The Essence of MMA: A History of Extreme Violence As Sport

Scott GyurinaCorrespondent IAugust 11, 2010

PORTLAND, OR - AUGUST 29:  UFC fighter Antonio Nogueira (L) battles UFC fighter Randy Couture (R) during their Heavyweight bout at UFC 102:  Couture vs. Nogueira at the Rose Garden Arena on August 29, 2009 in Portland, Oregon.  (Photo by Jon Kopaloff/Getty Images)
Jon Kopaloff/Getty Images

Let me first state unequivocally that I am not here to condemn something that does not specifically appeal to me. There are many endeavors in life that I do not find particularly appealing, yet can recognize the inherent value in, while understanding the allure to others.

Truthfully, I am not a fan of the seemingly ubiquitous mixed martial arts phenomenon which has enveloped the United States and many parts of the world in all it's testosterone fueled glory. The fact that I do not follow the sport does not mean that it doesn't interest me in some bizarre fashion, however.

In asking these questions, I am not attempting to educate myself in an effort to try to become a fan of MMA. It is more from a sociological perspective that I seek to understand the depth of its popularity, and what it means to you, the dedicated fan of mixed-martial arts, or MMA.

To critics of the sport, it represents little more than a symptom of a sick, depraved society, systematically desensitized to violence and bereft of its once-present moral compass.

Fans of course, see it in a vastly different light. They see a dynamic action spectacle which offers hot-blooded intensity which no other popular sport can even hope to rival.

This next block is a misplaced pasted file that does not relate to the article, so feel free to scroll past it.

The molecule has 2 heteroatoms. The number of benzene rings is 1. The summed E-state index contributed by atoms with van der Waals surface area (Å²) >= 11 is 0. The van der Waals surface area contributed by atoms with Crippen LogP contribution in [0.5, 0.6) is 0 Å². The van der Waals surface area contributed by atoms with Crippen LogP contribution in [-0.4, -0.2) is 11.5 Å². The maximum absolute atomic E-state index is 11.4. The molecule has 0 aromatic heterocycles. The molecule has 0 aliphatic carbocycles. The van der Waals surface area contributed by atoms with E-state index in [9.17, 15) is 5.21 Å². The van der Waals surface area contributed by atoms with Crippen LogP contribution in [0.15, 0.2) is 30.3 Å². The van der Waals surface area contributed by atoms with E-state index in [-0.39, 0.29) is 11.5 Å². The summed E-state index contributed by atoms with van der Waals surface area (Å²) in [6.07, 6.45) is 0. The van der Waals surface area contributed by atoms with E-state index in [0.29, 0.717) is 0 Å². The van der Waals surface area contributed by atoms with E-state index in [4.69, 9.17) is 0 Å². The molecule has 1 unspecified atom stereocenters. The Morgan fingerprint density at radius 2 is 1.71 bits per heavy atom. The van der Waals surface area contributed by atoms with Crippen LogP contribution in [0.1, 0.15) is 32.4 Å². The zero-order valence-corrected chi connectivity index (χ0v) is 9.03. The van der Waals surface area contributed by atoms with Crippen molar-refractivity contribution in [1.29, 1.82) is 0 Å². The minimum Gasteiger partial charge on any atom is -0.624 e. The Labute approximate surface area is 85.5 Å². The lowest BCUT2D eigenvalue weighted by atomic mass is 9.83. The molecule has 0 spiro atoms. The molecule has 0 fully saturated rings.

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Now, MMA is hardly the first sport of its type to capture the attention of a significant segment of a culture.

Thousands of years ago, the Greeks held vicious chariot races, encompassing various forms of violence and often resulting in serious injury or even death. The sport was massively popular in Greece, making its debut in the Olympic Games in 680 BC and surviving well into the period after Greece was conquered by the Romans.

Chariot racing grew in popularity and importance throughout the reign of the Roman and Byzantine empires. It remained as dangerous as ever, and it was responsible for numerous riots between its supporters and participants, even the first documented reports of sports-centric hooliganism.

The violent and dangerous sport survived in Rome until the sixth century AD and in the Byzantine capital, Constantinople, until the 13th century AD.

Another incredibly popular Roman sport, and an ancient pre-cursor to MMA, gladiatorial combat is believed to have originated in the year 264 BCE. Mostly criminals, slaves, or prisoners of war, gladiators engaged in brutal armed combat, often to the death.

Fighting other condemned men or, at other times, wild animals, the clashes took place in crowded stadiums, in front of wildly enthusiastic groups of spectators. If the fight didn't end in death, the fate of the loser was left to the spectators, voting whether or not he lived to fight another day.

As ancient societies transitioned into the medieval era, another sport of violent origins grew in popularity across Europe. With the first jousting tournament reportedly occurring in 1066 AD, the combat-based sporting event remained popular throughout the continent until the 17th century.

Jousting was comprised of armored horsemen riding toward each other, thrusting pointed lances into the body of his opponent, in an attempt to knock him from his horse or even kill him. Once off the horse, there were often bouts of further armed combat to follow.

In more modern era, various forms of violence based sport have proven popular to the masses.